The trauma of Hong Kong’s teenage protesters – BBC News

By | December 10, 2019

The trauma of Hong Kong’s teenage protesters – BBC News
The trauma of Hong Kong’s teenage protesters – BBC News
The same kind of the person like fixing to go, and I think that the situation is the same amount, that new generation of Hong Kong, hundreds of children who were way too young to actually be studying University, found themselves trapped on campus. We saw that headteachers pleading to be allowed in so that they could try and bring them out to safety. So the question is why so many kids risking so much I’m worried about my safety, but I’m more worried about my future about Hong Kong, a speech at about what city are we going to leave in the future if we are living in a safe City, freedom And democracy kiss you know date, they cannot really concentrate on your schoolwork so which is quite alarming or we say I’ve seen kids dropping the academic performance significantly and then they cannot wait for sleep at night. You know scrotum their phone late until 2 or 3 a.m. and then so they get sick more often when during the Polytechnic University Euro tramps. What went through your mind at that point I was having my breakfast and something I tried, because I thought about what’s happening. If we are to be put in jail for 10 years able to see my friends, my parents, my teachers, who care about me in a way to deal with this, a collective at rumor, they trying to integrate the movement into the daily life in the long term. You’Ll find that this particular generation of kids would be quite different. Other developed countries on the government on the police on the systems that could befall alarming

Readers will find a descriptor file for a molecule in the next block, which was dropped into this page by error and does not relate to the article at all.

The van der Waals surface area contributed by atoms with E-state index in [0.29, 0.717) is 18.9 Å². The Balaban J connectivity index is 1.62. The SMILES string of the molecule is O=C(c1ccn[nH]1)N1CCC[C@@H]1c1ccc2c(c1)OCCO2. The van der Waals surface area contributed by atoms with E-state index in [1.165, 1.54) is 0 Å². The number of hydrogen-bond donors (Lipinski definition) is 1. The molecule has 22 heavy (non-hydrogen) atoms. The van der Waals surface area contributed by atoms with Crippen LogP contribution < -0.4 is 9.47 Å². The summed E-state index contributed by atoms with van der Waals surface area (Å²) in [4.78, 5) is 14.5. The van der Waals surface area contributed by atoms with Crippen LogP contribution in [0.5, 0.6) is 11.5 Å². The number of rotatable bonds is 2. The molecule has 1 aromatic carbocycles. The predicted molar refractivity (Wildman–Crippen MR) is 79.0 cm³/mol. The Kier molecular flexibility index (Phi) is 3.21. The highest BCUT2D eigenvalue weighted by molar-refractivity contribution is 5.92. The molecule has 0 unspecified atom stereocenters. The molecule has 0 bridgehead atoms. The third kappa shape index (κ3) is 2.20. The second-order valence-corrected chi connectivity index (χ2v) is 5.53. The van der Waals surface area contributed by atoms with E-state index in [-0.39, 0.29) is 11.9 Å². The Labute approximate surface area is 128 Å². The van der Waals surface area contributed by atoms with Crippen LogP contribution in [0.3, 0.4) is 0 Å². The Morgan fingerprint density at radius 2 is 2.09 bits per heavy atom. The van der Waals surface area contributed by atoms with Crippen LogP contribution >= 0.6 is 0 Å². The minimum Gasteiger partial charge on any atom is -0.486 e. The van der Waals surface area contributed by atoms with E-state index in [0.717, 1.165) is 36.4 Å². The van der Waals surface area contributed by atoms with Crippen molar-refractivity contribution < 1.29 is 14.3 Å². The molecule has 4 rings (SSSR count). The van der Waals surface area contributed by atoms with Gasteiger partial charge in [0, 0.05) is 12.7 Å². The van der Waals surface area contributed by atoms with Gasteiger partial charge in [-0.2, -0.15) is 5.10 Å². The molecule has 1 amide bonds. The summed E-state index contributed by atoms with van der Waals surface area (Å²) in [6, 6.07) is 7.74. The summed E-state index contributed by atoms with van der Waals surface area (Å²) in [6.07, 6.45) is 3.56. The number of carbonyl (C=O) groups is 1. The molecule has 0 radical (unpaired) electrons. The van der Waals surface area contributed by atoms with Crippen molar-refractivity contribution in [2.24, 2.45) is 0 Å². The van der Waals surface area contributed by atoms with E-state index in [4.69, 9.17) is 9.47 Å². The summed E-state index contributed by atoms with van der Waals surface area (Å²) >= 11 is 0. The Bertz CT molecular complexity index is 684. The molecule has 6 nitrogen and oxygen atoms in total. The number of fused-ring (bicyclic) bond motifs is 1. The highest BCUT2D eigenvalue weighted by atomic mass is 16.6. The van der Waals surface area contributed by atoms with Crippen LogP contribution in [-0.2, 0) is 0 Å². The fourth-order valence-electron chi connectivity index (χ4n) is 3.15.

Teenage protesters have become an increasingly common feature of Hong Kong’s demonstrations, with hundreds found on campus during the recent siege of Polytechnic University.

Psychologists warn that the protests have had a damaging effect on some teenagers. They say they are part of a new generation of Hongkongers who will be very different from other developed countries’ youths.

Video by Nick Beake, Joe Phua and Joyce Liu.

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